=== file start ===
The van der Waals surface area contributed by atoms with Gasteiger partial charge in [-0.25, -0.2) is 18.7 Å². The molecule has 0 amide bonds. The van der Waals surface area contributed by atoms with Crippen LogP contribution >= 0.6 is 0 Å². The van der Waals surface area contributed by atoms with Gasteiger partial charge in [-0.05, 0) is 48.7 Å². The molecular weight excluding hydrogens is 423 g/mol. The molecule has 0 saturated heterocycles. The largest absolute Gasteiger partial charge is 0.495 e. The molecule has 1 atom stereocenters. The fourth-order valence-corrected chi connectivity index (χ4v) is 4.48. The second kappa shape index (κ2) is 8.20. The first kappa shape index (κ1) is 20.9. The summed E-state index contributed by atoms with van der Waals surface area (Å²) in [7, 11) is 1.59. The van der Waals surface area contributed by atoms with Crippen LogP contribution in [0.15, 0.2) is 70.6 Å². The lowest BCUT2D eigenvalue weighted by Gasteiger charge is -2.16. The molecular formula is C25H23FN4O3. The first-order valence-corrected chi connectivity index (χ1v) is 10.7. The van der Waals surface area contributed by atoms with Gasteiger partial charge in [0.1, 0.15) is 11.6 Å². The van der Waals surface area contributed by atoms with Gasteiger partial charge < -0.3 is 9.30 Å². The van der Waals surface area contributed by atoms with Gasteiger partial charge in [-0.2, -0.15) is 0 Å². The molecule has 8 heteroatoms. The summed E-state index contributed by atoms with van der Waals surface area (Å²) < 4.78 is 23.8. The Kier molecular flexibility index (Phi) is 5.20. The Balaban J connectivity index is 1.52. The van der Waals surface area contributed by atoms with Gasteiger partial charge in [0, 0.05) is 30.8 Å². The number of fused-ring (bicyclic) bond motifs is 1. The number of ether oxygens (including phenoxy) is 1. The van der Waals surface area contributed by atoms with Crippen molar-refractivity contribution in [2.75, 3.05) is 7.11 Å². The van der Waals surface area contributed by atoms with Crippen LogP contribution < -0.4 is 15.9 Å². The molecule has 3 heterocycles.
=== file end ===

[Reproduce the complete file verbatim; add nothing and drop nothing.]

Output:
The van der Waals surface area contributed by atoms with Gasteiger partial charge in [-0.25, -0.2) is 18.7 Å². The molecule has 0 amide bonds. The van der Waals surface area contributed by atoms with Crippen LogP contribution >= 0.6 is 0 Å². The van der Waals surface area contributed by atoms with Gasteiger partial charge in [-0.05, 0) is 48.7 Å². The molecular weight excluding hydrogens is 423 g/mol. The molecule has 0 saturated heterocycles. The largest absolute Gasteiger partial charge is 0.495 e. The molecule has 1 atom stereocenters. The fourth-order valence-corrected chi connectivity index (χ4v) is 4.48. The second kappa shape index (κ2) is 8.20. The first kappa shape index (κ1) is 20.9. The summed E-state index contributed by atoms with van der Waals surface area (Å²) in [7, 11) is 1.59. The van der Waals surface area contributed by atoms with Crippen LogP contribution in [0.15, 0.2) is 70.6 Å². The lowest BCUT2D eigenvalue weighted by Gasteiger charge is -2.16. The molecular formula is C25H23FN4O3. The first-order valence-corrected chi connectivity index (χ1v) is 10.7. The van der Waals surface area contributed by atoms with Gasteiger partial charge in [0.1, 0.15) is 11.6 Å². The van der Waals surface area contributed by atoms with Gasteiger partial charge < -0.3 is 9.30 Å². The van der Waals surface area contributed by atoms with Gasteiger partial charge in [-0.2, -0.15) is 0 Å². The molecule has 8 heteroatoms. The summed E-state index contributed by atoms with van der Waals surface area (Å²) < 4.78 is 23.8. The Kier molecular flexibility index (Phi) is 5.20. The Balaban J connectivity index is 1.52. The van der Waals surface area contributed by atoms with Gasteiger partial charge in [0, 0.05) is 30.8 Å². The number of fused-ring (bicyclic) bond motifs is 1. The number of ether oxygens (including phenoxy) is 1. The van der Waals surface area contributed by atoms with Crippen molar-refractivity contribution in [2.75, 3.05) is 7.11 Å². The van der Waals surface area contributed by atoms with Crippen LogP contribution < -0.4 is 15.9 Å². The molecule has 3 heterocycles.